July 9, 2020
Insulin Tolerance Test (ITT) Minimize

Insulin tolerance test

This test is potentially very dangerous and must be undertaken with great care.  A DOCTOR OR NURSE MUST BE IN ATTENDANCE AT ALL TIMES.


Assessment of GH and ACTH/cortisol reserve.
Differentiation of Cushing's syndrome from pseudo-Cushing's syndromes eg depression, alcohol excess.


  1. Age > 60 years
  2. This test should not be performed on children outside a specialist paediatric endocrine unit
  3. Ischaemic heart disease
  4. Epilepsy
  5. Severe panhypopituitarism, hypoadrenalism (0900 cortisol < 100 nmol/L)
  6. Hypothyroidism impairs the GH and cortisol response. Patients should have corticosteroid replacement commenced prior to thyroxine as the latter has been reported to precipitate an Addisonian crisis with dual deficiency. If adrenal insufficiency is confirmed, the need for a repeat ITT may need to be reconsidered after 3 months thyroxine therapy.

Principle of test

ACTH and growth hormone are both released as a part of the stress mechanism triggered by hypoglycaemia.

Side effects

Sweating, palpitations, loss of consciousness and rarely convulsions due to severe hypoglycaemia. Once hypoglycaemia has occurred, pituitary stimulation will have occurred and iv glucose should be given if extreme symptoms are present. An Addisonian crisis may be precipitated in subjects with no adrenal reserve.


The patient should fast overnight (water permitted) and be recumbent during the test.
ECG must be normal and the patient's weight known.
The side effects of the test should be clearly explained to the patient.


  1. 50 mL 50% dextrose available for immediate administration for hypoglycaemia
  2. Glucose test strips and lancets
  3. Indwelling cannula gauge 19
  4. 6 fluoride and 6 plain tubes
  5. see protocol for emergency treatment of hypoglycaemia during ITT
  6. Actrapid insulin dose:
    0.15 U/kg for subjects with normal pituitary function
    0.10 U/kg for hypopituitary subjects
    0.2-0.3U/kg for subjects with acromegaly, diabetes or Cushing's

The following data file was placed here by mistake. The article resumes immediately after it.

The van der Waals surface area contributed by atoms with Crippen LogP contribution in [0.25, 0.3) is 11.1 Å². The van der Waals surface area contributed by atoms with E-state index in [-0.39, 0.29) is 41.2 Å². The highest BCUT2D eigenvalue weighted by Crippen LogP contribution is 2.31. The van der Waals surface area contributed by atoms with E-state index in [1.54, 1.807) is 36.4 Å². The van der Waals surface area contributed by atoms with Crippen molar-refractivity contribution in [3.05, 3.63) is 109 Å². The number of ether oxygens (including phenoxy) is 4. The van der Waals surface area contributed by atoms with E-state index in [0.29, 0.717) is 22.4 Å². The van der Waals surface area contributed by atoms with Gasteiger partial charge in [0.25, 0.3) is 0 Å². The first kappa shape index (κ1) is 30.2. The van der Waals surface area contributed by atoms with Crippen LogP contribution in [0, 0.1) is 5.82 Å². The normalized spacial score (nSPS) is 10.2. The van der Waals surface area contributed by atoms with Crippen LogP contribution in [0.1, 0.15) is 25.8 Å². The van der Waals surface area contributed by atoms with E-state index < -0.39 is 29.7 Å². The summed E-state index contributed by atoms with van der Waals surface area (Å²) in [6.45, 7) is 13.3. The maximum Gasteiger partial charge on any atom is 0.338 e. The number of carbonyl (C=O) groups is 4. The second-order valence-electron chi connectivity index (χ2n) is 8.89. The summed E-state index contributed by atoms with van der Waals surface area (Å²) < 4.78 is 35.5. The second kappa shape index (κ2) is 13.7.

Site an indwelling cannula in the antecubital fossa with good access for administration of glucose, if required

0 minutes:

take 3 mL blood in plain tubes for GH, cortisol and 1 mL in fluoride tube for glucose and inject insulin iv.

30,45,60,90,120 min:

take 3 mL blood in plain tubes for GH, cortisol and 1 mL in fluoride tube for glucose.

If there have been no clinical signs of hypoglycaemia by 45 min, the dose of insulin should be repeated and the test continued with blood samples timed again from 0 min.

  • Adequate hypoglycaemia (< 2.2mmol/l) should be symptomatic. Record symptoms in the notes
  • There must be at least 2 specimens following adequate hypoglycaemia
  • Hypoglycaemia should be reversed if there are severe symptoms ie loss of consciousness, cardiac symptoms, extreme anxiety or fits. If necessary, iv. 50% dextrose 0.4 mL/kg (ie 28 mL for a 70 kg adult) should be administered and blood sampling continued.
  • If clear symptoms of hypoglycaemia develop, the patient can eat and drink after 1 hour whilst continuing the test (since adequate stimulation of the hypothalamus-pituitary has occurred).
  • Once test is completed, the subject should be given a supervised meal.
  • Subject should not drive for 2 hours after the test.


The test cannot be interpreted unless hypoglycaemia (< 2.2 mmol/L) is achieved.

Hypopituitarism: An adequate cortisol response is defined as a rise to greater than 550 nmol/L. Patients with impaired cortisol responses ie < 550 but > 400 nmol/L may only need steroid cover for major illnesses or stresses. An adequate GH response occurs with an absolute response > 20 mU/L (7µg/L).

Cushing's syndrome: There will be a rise of less than 170 nmol/L above the fluctuations of basal levels of cortisol.

Sensitivity and Specificity

If there is adequate hypoglycaemia and the patient is not hypothyroid then the cortisol response is a good test of ACTH/adrenal reserve. However, 5-15% of normal subjects will show a suboptimal response as defined by cortisol < 550nmol/L.

20% of patients with Cushing's syndrome will show a rise greater than 170 nmol/L but a rise of less than this is rare in depression or alcoholic pseudo-Cushing's syndromes.


  • Greenwood FC, Landon J, Stamp TCB. The plasma sugar, free fatty acid, cortisol and growth hormone response to insulin. 1. in control subjects. J Clin Invest 1965;45:429-
  • Plumpton FS, Besser GM. The adrenocortical response to surgery and insulin-induced hypoglycaemia in corticosteroid-treated and normal subjects. Br J Surg 1969;56:216-219.

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